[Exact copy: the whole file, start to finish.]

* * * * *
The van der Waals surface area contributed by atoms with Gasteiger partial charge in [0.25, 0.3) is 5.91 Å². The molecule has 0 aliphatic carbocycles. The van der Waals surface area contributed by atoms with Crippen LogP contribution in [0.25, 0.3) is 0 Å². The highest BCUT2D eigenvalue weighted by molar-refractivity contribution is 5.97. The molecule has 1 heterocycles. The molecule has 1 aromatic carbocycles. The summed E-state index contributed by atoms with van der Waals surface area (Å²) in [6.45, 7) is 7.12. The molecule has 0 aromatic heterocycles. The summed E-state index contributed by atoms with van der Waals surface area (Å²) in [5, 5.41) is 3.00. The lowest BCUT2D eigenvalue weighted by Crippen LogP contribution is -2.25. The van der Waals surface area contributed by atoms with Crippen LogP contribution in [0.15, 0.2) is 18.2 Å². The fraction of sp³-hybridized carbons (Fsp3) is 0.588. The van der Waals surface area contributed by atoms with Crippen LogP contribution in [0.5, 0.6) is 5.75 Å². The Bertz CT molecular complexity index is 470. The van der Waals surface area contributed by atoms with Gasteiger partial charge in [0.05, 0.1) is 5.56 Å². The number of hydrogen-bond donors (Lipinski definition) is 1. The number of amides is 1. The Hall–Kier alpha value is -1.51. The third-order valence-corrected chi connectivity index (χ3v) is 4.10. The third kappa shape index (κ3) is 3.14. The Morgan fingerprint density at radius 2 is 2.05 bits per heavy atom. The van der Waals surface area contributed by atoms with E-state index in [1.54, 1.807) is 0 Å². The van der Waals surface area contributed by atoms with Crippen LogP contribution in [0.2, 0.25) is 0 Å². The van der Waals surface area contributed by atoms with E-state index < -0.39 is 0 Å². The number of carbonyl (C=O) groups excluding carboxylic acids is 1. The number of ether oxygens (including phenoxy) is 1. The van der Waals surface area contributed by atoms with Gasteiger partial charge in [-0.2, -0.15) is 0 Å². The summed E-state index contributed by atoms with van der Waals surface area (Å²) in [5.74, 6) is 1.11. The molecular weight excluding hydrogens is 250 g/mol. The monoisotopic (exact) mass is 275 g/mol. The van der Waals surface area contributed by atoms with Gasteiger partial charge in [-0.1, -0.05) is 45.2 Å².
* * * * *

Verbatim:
The van der Waals surface area contributed by atoms with Gasteiger partial charge in [0.25, 0.3) is 5.91 Å². The molecule has 0 aliphatic carbocycles. The van der Waals surface area contributed by atoms with Crippen LogP contribution in [0.25, 0.3) is 0 Å². The highest BCUT2D eigenvalue weighted by molar-refractivity contribution is 5.97. The molecule has 1 heterocycles. The molecule has 1 aromatic carbocycles. The summed E-state index contributed by atoms with van der Waals surface area (Å²) in [6.45, 7) is 7.12. The molecule has 0 aromatic heterocycles. The summed E-state index contributed by atoms with van der Waals surface area (Å²) in [5, 5.41) is 3.00. The lowest BCUT2D eigenvalue weighted by Crippen LogP contribution is -2.25. The van der Waals surface area contributed by atoms with Crippen LogP contribution in [0.15, 0.2) is 18.2 Å². The fraction of sp³-hybridized carbons (Fsp3) is 0.588. The van der Waals surface area contributed by atoms with Crippen LogP contribution in [0.5, 0.6) is 5.75 Å². The Bertz CT molecular complexity index is 470. The van der Waals surface area contributed by atoms with Gasteiger partial charge in [0.05, 0.1) is 5.56 Å². The number of hydrogen-bond donors (Lipinski definition) is 1. The number of amides is 1. The Hall–Kier alpha value is -1.51. The third-order valence-corrected chi connectivity index (χ3v) is 4.10. The third kappa shape index (κ3) is 3.14. The Morgan fingerprint density at radius 2 is 2.05 bits per heavy atom. The van der Waals surface area contributed by atoms with E-state index in [1.54, 1.807) is 0 Å². The van der Waals surface area contributed by atoms with Crippen LogP contribution in [0.2, 0.25) is 0 Å². The van der Waals surface area contributed by atoms with E-state index < -0.39 is 0 Å². The number of carbonyl (C=O) groups excluding carboxylic acids is 1. The number of ether oxygens (including phenoxy) is 1. The van der Waals surface area contributed by atoms with Gasteiger partial charge in [-0.2, -0.15) is 0 Å². The summed E-state index contributed by atoms with van der Waals surface area (Å²) in [5.74, 6) is 1.11. The molecular weight excluding hydrogens is 250 g/mol. The monoisotopic (exact) mass is 275 g/mol. The van der Waals surface area contributed by atoms with Gasteiger partial charge in [-0.1, -0.05) is 45.2 Å².